Racial/ethnic-based student organizations must be structured in ways that honor the differences within the group and can serve the needs of all of the racial/ethnic group members. References

General education requirements for U.S. institutions need to include a multi-cultural perspective on race issues in the U.S. References

Recognize that students who are members of a minority group may lack understanding of diversity, inclusion, stereotypes (even of their own group), and how minority group membership interacts with U.S. culture. References

Moderating institutional promotion of student experiential competition team images and competition performance might open opportunities for students who have financial or personal constraints that preclude extraordinary time commitment. References

Faculty and staff advisors must take an active role in over-sight of student organization leadership and activities and develop understanding of the cultural issues and tensions inherent in the organizations. References

Provide leadership and management instruction, mentorship, and guidance for students leading organizations and for all members of student experiential learning competition teams. Leadership and management skills are not innate. ‘Sink or swim’ is wasteful of resources and contributes to exclusion. References References

Dissemination of institutional information and informal knowledge and advice must reach all students without prejudice. Examples of informal knowledge and advice would include: value of student organization membership or strategies for succeeding in notorious courses or with difficult professors. References

The academic and professional benefits of co-operative and internship placements must be promoted to all students without prejudice. References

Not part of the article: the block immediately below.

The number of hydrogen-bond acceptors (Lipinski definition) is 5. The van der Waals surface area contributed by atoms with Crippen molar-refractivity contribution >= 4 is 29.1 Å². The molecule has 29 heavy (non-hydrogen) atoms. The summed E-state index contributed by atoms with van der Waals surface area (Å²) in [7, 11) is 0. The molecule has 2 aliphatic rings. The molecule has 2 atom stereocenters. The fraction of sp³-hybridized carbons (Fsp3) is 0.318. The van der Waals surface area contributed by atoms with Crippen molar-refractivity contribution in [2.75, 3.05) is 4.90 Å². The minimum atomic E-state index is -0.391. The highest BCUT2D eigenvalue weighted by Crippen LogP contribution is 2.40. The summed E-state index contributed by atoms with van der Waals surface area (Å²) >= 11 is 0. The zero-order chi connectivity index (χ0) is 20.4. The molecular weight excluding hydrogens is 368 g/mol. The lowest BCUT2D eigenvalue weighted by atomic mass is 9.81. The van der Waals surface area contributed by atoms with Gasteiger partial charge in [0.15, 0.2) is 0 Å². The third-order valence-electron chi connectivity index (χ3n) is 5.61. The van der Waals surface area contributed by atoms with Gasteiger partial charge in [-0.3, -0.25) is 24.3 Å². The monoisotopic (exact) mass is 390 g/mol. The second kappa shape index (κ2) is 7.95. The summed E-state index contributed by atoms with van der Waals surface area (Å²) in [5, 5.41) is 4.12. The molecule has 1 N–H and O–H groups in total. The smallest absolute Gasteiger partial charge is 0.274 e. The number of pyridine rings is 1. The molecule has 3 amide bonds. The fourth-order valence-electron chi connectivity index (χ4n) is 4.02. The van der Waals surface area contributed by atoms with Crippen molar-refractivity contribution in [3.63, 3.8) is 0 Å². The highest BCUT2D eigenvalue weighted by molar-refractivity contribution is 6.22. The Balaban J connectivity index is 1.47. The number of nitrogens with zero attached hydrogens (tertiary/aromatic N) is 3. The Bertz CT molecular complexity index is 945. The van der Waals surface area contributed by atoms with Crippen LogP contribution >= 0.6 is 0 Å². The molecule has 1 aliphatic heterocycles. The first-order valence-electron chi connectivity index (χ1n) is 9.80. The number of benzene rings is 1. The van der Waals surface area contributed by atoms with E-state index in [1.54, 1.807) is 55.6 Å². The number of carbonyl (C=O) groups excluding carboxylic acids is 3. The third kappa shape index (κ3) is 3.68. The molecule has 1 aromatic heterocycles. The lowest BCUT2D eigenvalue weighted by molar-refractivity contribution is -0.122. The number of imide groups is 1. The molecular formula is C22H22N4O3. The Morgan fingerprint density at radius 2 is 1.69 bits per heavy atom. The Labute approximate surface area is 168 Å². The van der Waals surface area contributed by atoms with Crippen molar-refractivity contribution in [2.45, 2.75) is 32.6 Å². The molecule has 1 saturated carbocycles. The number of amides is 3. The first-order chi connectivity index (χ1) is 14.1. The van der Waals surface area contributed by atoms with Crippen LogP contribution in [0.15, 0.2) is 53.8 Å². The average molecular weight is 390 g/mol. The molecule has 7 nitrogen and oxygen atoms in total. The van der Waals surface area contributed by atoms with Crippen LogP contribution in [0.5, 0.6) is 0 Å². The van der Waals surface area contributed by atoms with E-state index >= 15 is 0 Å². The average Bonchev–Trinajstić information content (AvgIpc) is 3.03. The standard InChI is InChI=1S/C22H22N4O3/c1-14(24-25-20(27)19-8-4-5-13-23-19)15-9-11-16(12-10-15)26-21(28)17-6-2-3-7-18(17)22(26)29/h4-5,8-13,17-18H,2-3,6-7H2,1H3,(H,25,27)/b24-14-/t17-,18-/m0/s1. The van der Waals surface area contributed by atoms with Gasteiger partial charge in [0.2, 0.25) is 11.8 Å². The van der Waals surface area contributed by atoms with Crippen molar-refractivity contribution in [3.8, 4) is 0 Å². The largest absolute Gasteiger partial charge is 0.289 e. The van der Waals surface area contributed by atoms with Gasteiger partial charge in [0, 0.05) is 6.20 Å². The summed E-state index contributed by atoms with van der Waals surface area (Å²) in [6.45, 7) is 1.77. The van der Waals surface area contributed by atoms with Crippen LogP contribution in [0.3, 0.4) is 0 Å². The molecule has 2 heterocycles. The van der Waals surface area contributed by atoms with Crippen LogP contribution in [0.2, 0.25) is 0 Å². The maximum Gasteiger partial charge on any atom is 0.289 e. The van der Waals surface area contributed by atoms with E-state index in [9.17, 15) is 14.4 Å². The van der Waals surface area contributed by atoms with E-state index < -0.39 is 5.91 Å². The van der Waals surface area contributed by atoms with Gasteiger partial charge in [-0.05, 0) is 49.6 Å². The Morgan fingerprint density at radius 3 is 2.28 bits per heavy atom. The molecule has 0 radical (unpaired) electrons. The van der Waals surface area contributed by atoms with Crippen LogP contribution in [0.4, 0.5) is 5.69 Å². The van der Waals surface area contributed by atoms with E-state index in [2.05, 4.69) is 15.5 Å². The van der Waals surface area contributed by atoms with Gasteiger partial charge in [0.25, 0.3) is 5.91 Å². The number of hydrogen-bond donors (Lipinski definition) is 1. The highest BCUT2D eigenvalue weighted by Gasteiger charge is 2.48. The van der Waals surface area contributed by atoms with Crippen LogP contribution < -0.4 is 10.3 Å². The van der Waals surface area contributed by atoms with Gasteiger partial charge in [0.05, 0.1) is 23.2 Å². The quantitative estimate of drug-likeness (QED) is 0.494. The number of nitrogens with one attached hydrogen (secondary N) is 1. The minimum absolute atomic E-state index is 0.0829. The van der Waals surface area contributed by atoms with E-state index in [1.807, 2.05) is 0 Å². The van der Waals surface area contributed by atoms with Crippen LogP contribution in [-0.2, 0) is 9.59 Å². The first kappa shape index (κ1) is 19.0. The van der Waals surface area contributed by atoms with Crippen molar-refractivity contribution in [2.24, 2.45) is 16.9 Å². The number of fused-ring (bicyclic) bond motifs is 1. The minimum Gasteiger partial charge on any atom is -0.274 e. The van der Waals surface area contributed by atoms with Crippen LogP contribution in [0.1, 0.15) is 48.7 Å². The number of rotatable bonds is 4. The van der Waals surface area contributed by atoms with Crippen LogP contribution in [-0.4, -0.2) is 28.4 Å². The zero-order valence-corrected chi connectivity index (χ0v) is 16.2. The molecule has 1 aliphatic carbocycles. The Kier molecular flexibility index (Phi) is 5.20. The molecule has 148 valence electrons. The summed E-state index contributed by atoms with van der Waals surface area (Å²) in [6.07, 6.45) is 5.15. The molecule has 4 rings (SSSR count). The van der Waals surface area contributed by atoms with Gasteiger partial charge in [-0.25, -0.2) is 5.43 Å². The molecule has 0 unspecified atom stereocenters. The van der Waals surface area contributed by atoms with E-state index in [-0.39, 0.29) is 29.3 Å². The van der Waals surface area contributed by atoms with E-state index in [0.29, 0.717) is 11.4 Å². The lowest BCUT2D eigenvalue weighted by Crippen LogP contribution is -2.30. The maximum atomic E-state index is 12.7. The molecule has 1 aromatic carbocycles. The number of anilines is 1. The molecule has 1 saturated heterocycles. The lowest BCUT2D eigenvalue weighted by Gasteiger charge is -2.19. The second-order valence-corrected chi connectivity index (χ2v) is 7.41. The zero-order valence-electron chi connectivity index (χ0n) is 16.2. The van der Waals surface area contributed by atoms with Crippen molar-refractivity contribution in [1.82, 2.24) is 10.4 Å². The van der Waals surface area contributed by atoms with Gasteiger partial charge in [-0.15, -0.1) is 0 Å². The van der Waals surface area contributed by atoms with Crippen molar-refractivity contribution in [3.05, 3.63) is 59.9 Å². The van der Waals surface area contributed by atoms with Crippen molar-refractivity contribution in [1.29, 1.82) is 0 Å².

Administrators must be aware that budget priorities, staffing, and physical space location and allocation contain powerful messages to students about priorities and inclusion. References

If a student begins calculus sequence at a community college and has marginal performance, the student must be encouraged to complete the calculus sequence at the community college. Based on RISE data, transferring partial sequences of calculus courses with minimally acceptable grades imposed difficulty in the subsequent calculus courses taken at the receiving institution. Whereas, either transferring a partial sequence with better grades or transferring the entire sequence, even with minimally acceptable grades, did not result in subsequent difficulties. References

Student advocates need to be aware that peer-advising messages can be either beneficial or detrimental, for example – regarding concurrent transfer. Concurrent transfer courses are courses taken at a community or regional college during an active semester or between two semesters of enrollment at a senior institution, usually during summers. References

Actively and clearly promote the fields of engineering by informing students of both the degree requirements and the career options afforded from the different engineering degrees. References